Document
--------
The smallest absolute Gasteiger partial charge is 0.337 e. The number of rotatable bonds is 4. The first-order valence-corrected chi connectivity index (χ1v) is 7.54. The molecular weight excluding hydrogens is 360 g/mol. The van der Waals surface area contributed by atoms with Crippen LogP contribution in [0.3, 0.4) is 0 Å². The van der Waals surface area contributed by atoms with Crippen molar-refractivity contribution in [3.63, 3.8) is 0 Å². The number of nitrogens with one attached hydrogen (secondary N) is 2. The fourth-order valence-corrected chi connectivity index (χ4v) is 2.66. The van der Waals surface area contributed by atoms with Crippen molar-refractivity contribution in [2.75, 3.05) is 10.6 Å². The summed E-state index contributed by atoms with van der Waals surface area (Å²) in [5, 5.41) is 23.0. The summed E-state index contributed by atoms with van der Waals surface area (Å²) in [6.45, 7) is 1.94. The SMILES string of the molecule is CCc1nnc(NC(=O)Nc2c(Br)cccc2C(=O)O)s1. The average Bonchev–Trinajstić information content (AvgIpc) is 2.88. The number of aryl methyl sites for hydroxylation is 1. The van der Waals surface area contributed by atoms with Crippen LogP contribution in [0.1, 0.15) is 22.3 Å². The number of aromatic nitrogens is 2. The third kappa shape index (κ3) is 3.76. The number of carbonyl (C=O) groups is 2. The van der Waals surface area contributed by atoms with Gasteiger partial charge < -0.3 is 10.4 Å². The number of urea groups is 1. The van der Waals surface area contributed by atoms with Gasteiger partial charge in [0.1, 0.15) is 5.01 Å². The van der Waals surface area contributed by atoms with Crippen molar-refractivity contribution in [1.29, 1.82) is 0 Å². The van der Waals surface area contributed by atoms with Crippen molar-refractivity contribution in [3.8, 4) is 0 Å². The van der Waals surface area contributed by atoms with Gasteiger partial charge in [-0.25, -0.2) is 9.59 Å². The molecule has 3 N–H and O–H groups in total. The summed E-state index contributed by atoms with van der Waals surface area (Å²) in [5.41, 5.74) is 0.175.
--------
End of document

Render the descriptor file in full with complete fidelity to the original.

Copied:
The smallest absolute Gasteiger partial charge is 0.337 e. The number of rotatable bonds is 4. The first-order valence-corrected chi connectivity index (χ1v) is 7.54. The molecular weight excluding hydrogens is 360 g/mol. The van der Waals surface area contributed by atoms with Crippen LogP contribution in [0.3, 0.4) is 0 Å². The van der Waals surface area contributed by atoms with Crippen molar-refractivity contribution in [3.63, 3.8) is 0 Å². The number of nitrogens with one attached hydrogen (secondary N) is 2. The fourth-order valence-corrected chi connectivity index (χ4v) is 2.66. The van der Waals surface area contributed by atoms with Crippen molar-refractivity contribution in [2.75, 3.05) is 10.6 Å². The summed E-state index contributed by atoms with van der Waals surface area (Å²) in [5, 5.41) is 23.0. The summed E-state index contributed by atoms with van der Waals surface area (Å²) in [6.45, 7) is 1.94. The SMILES string of the molecule is CCc1nnc(NC(=O)Nc2c(Br)cccc2C(=O)O)s1. The average Bonchev–Trinajstić information content (AvgIpc) is 2.88. The number of aryl methyl sites for hydroxylation is 1. The van der Waals surface area contributed by atoms with Crippen LogP contribution in [0.1, 0.15) is 22.3 Å². The number of aromatic nitrogens is 2. The third kappa shape index (κ3) is 3.76. The number of carbonyl (C=O) groups is 2. The van der Waals surface area contributed by atoms with Gasteiger partial charge < -0.3 is 10.4 Å². The number of urea groups is 1. The van der Waals surface area contributed by atoms with Gasteiger partial charge in [0.1, 0.15) is 5.01 Å². The van der Waals surface area contributed by atoms with Crippen molar-refractivity contribution in [1.29, 1.82) is 0 Å². The van der Waals surface area contributed by atoms with Crippen molar-refractivity contribution in [3.8, 4) is 0 Å². The van der Waals surface area contributed by atoms with Gasteiger partial charge in [-0.25, -0.2) is 9.59 Å². The molecule has 3 N–H and O–H groups in total. The summed E-state index contributed by atoms with van der Waals surface area (Å²) in [5.41, 5.74) is 0.175.